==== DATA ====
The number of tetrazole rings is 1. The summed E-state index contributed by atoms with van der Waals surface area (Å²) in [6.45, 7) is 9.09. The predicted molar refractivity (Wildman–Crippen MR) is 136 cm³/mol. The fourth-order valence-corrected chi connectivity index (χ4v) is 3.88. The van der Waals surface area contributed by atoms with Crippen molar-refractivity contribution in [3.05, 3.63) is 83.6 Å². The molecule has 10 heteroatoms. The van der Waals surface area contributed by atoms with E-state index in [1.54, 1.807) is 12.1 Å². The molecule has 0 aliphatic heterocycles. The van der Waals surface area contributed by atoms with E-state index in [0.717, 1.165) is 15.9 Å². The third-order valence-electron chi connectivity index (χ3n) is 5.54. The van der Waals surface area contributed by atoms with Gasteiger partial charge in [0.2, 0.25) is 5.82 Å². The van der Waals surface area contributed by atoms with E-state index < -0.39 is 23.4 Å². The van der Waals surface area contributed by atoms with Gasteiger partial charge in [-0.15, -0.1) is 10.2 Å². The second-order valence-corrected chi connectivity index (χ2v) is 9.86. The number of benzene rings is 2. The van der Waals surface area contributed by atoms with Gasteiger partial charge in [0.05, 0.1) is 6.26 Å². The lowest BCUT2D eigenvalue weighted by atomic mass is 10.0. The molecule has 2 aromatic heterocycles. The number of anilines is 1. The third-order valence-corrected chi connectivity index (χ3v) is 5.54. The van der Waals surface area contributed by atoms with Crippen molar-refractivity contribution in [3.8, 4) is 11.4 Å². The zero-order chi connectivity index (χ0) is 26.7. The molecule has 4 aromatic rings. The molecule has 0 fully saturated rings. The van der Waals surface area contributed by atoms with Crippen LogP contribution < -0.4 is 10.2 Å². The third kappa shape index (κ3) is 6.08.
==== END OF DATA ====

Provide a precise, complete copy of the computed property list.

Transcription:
The number of tetrazole rings is 1. The summed E-state index contributed by atoms with van der Waals surface area (Å²) in [6.45, 7) is 9.09. The predicted molar refractivity (Wildman–Crippen MR) is 136 cm³/mol. The fourth-order valence-corrected chi connectivity index (χ4v) is 3.88. The van der Waals surface area contributed by atoms with Crippen molar-refractivity contribution in [3.05, 3.63) is 83.6 Å². The molecule has 10 heteroatoms. The van der Waals surface area contributed by atoms with E-state index in [1.54, 1.807) is 12.1 Å². The molecule has 0 aliphatic heterocycles. The van der Waals surface area contributed by atoms with E-state index in [0.717, 1.165) is 15.9 Å². The third-order valence-electron chi connectivity index (χ3n) is 5.54. The van der Waals surface area contributed by atoms with Gasteiger partial charge in [0.2, 0.25) is 5.82 Å². The van der Waals surface area contributed by atoms with E-state index < -0.39 is 23.4 Å². The van der Waals surface area contributed by atoms with Gasteiger partial charge in [-0.15, -0.1) is 10.2 Å². The second-order valence-corrected chi connectivity index (χ2v) is 9.86. The number of benzene rings is 2. The van der Waals surface area contributed by atoms with Gasteiger partial charge in [0.05, 0.1) is 6.26 Å². The lowest BCUT2D eigenvalue weighted by atomic mass is 10.0. The molecule has 2 aromatic heterocycles. The number of anilines is 1. The third-order valence-corrected chi connectivity index (χ3v) is 5.54. The van der Waals surface area contributed by atoms with Crippen molar-refractivity contribution in [3.8, 4) is 11.4 Å². The zero-order chi connectivity index (χ0) is 26.7. The molecule has 4 aromatic rings. The molecule has 0 fully saturated rings. The van der Waals surface area contributed by atoms with Crippen LogP contribution < -0.4 is 10.2 Å². The third kappa shape index (κ3) is 6.08.